4. M14sRock

    M14sRock New Member

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    What does he want for it? A bent oprod can be fixed, and was probably caused by firing commercial .30-06 instead of M2 spec. And if you don't want to fix it, buy a new oprod.
     
  5. Trez

    Trez Well-Known Member

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    how do you fix the op rod?? he wants a 1,000 for it, which i wouldnt mind, but i would want to replace the non-period parts with the correct ones and i priced that at about 300-400 bucks... would a all correct m1 be worth 1,400? i guess that would answer my question better? :confused:
     
  6. JonM

    JonM Moderator

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    all correct m1s are rare because most are refurbished or repaired in the field with random parts.

    gunbroker is a good place to find specific pieces.

    what its worth is what your willing to pay. if your buying as an investment i would strongly suggest haunting every pawn shop you can find to see if you can find a deal. buying a collector piece from a collector will seldom be a good investment.

    if your buying it to shoot it who cares if its random parts long as it functions. spending lots off effort and money in making a correct parts gun just to use it as a shooter is in my opinion not a good idea when its easier and cheaper to get a random part shooter.
     
  7. Trez

    Trez Well-Known Member

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    Im selling the guns i was gonna trade him, im sure some cash would sway him. So what would be a desent price to offer him? I see m1's on gunbroker going from $700+ and the cmp charges $600+ anyways, is it worth the extra $$$ for this one?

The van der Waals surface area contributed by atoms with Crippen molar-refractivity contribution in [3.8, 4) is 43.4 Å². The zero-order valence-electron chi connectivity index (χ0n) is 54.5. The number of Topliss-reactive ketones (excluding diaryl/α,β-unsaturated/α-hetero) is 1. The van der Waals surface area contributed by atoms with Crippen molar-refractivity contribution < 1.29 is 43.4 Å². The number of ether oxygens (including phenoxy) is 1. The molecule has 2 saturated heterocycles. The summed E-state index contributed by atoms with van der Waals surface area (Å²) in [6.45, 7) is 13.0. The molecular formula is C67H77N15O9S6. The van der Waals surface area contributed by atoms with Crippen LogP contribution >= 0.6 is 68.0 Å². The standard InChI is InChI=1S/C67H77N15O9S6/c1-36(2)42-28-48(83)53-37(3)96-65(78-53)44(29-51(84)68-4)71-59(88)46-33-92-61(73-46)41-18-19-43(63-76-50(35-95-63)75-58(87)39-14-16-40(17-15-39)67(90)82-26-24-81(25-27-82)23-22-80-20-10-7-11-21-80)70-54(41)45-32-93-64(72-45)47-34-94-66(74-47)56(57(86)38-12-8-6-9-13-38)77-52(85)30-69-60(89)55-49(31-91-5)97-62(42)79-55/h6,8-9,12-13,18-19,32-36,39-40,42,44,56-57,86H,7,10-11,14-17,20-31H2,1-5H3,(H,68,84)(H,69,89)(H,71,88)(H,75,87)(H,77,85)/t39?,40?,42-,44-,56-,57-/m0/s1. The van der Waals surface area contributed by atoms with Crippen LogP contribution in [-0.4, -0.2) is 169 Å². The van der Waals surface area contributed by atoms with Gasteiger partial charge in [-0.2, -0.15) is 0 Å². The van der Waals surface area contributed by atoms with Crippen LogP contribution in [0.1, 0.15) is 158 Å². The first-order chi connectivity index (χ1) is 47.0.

True, but just cause i want a m1 bad, i doesnt mean i wanna get hosed...
     
  8. Wambli

    Wambli New Member

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    Buying a Garand is an artform. You can pay $700 for one worth $500 or $1,000 for one worth $2,000 and the differences are subtle. Matching numbers and manufacturer stamps are good so are good original barrels with good crowns and throats and stocks with original cartouches and no import marks. Refinishing at home is the big no-no but arsenal refurbishes are Ok. It all adds up. For your first a rack grade CMP is a great way to start until you do your homework. For many that is all they are ever going to want anyway.
     
  9. JonM

    JonM Moderator

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    i agree. condition is everything. do a ton of research and know before you buy. since your asking here if its a good deal that tells me you havent done enough research yet.

    make sure you at least get a muzzle gauge. while the muzzle wont tell you the condition of the throat its a good indicator of overall bore wear and its faster than throat gaging.

    even if everything elses matches up a worn barrel sinks the price a lot.